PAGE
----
Hi! I wrote this far in advance to joining YES, and I got the perspectives a little out of order. Lansie will have the spotlight twice in a row, since I've written too far ahead to make changes. Please enjoy! (Hopefully Lansie is your favourite)
The whole hallway was filled with rubbish. Outdated maps, odd taxidermy sewn onto each other, golden torch holders covered in layers upon layers of dust. The real Duke hadn’t been here in a while. Soon the home would probably deteriorate into a shell of its former glory.
“Porc,” Lansie muttered, picking up a disgustingly muddy shirt off of the ground. “How are any of the maids surviving here?” The Duke chuckled, rubbing her hair until it was tangled. “Silly Lansie. There are no more maids here anymore.” The princess’s eyes widened. “What on earth? How are you living in such a shanty without someone to help you clean?”
“I’m not here often,” Soleil shrugged. “And whenever I am here, I just grab whatever I need for my own expeditions and I’m off. Taxes lowered when my father left. Not enough to keep up with the maid’s pay. Not even enough for the Royal Flammes.”
“So, no fire?” Lansie began to smile at the thought of no more voices. The fire was the only thing that knew of her mistake. Soon she would be guilt-free.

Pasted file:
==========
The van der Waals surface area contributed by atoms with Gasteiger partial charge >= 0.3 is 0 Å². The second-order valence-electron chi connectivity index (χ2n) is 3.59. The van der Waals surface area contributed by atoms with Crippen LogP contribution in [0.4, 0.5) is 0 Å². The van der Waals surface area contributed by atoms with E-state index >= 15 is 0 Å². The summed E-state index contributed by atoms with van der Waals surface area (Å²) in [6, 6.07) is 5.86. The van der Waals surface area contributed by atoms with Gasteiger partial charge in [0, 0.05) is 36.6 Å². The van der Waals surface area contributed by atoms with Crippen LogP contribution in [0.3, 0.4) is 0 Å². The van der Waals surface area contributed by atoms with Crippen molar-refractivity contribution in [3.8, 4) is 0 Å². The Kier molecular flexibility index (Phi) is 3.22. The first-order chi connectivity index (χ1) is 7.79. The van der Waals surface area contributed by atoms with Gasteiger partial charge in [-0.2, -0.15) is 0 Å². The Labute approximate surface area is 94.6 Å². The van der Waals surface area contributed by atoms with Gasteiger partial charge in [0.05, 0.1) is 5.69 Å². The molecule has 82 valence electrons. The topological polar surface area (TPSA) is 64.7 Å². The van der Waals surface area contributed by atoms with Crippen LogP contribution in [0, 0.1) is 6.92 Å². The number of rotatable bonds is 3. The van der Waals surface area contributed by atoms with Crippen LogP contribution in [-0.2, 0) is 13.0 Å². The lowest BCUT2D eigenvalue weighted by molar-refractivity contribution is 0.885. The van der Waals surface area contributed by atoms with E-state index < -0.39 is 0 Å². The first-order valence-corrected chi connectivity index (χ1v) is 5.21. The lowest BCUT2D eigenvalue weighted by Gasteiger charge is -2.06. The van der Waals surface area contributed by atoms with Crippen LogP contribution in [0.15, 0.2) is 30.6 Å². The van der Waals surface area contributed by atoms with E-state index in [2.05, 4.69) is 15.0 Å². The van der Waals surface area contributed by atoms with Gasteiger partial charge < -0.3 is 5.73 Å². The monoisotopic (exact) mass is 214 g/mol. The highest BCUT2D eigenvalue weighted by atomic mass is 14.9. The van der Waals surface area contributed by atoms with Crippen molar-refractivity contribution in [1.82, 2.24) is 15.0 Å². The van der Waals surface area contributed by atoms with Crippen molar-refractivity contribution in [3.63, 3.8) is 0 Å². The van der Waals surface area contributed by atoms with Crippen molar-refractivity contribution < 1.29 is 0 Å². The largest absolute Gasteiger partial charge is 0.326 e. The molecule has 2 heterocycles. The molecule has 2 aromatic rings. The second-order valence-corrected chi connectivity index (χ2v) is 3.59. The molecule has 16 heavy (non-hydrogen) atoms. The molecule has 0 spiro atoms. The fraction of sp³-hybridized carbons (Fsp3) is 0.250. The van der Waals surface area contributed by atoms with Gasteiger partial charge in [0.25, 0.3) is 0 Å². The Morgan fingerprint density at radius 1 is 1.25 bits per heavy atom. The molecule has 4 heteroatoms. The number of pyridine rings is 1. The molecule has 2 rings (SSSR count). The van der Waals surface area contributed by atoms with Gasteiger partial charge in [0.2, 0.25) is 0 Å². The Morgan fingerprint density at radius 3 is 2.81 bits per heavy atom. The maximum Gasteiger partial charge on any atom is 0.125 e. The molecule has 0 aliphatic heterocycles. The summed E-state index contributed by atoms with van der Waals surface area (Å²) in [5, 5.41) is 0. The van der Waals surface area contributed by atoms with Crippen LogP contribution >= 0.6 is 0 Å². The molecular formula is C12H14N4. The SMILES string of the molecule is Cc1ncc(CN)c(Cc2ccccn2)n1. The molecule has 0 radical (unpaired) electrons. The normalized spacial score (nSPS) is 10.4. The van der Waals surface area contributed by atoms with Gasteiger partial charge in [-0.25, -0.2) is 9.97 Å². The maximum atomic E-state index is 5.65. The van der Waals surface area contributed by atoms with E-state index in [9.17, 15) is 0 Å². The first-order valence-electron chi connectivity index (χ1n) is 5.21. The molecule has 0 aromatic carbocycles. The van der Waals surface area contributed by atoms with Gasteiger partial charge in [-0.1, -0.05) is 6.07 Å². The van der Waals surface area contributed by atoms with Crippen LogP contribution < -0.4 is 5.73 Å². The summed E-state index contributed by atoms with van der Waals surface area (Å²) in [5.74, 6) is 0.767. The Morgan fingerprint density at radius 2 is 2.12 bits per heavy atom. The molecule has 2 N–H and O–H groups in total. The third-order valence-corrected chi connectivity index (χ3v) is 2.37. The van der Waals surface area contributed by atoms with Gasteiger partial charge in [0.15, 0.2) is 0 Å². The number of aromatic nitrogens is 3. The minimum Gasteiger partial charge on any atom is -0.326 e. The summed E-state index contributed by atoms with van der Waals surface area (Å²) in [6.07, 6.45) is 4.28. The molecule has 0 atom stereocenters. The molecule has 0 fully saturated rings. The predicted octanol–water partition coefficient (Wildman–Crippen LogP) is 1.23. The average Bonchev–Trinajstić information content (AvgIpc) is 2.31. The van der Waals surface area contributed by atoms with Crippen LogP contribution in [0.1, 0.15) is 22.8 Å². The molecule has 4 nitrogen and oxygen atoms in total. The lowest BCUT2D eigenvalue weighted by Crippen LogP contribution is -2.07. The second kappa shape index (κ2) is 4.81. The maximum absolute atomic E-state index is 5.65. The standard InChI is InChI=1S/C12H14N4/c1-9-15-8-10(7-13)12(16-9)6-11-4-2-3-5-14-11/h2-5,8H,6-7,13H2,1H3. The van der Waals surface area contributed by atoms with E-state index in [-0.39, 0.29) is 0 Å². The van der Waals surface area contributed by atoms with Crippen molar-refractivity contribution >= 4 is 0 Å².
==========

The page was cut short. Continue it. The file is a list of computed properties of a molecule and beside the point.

“Princess!” A voice yelled. Lansie turned around to see a guard in glowing white armor. “A poster. For you.” Lansie took the large piece of paper and read:
Prince Lucian Doug Allard, First Heir To The Throne.
“Rubbish!” Lansie snorted, balling up the paper and handing it back to the guard. “My brother is safely on his way here in a carriage. Right, Duke?” Soleil bit his lip as he uncrumpled the paper to read it for himself. “No one’s seen him since this morning, I’m afraid. His window was found shattered, and a rope of shirts at the bottom.” Lansie rolled her eyes. “Of course, he thought it would be a good time to escape the castle in all of the havoc. I’m sure he’ll turn up eventually once he knows my Father’s disappeared as well.”
The Duke and the guard exchanged a sympathetic glance. “Lansie…”
“What?” she hissed. “You don’t believe me when I say my Father is alive? You may think I’m a silly little girl with foolish ideas, but guess what? You have nothing to prove that he’s dead either.” She lifted her chin defiantly and crossed her arms. “May I, your Highness?” the guard asked. Soleil curtly nodded.
“Princess…” The guard knelt down on one knee and held her hand in his. Don’t cry, Lansie thought. Do. Not. Cry. “I’m…I’m afraid…”
“Please don’t say it.”
“That His Majesty’s crown was found in the basement. On a pile of ash.”
“NO!” Lansie screamed, jerking away and painfully climbing onto a pile of junk to reach his height. “You’re wrong! You’re both wrong! And I’m going to prove it to you!” She flipped the hood of her cloak up and stole a white torch from a nearby maid. “I’m going to find my Father in the basement, and you two will just have to bite your tongues as he walks right in here by tomorrow!”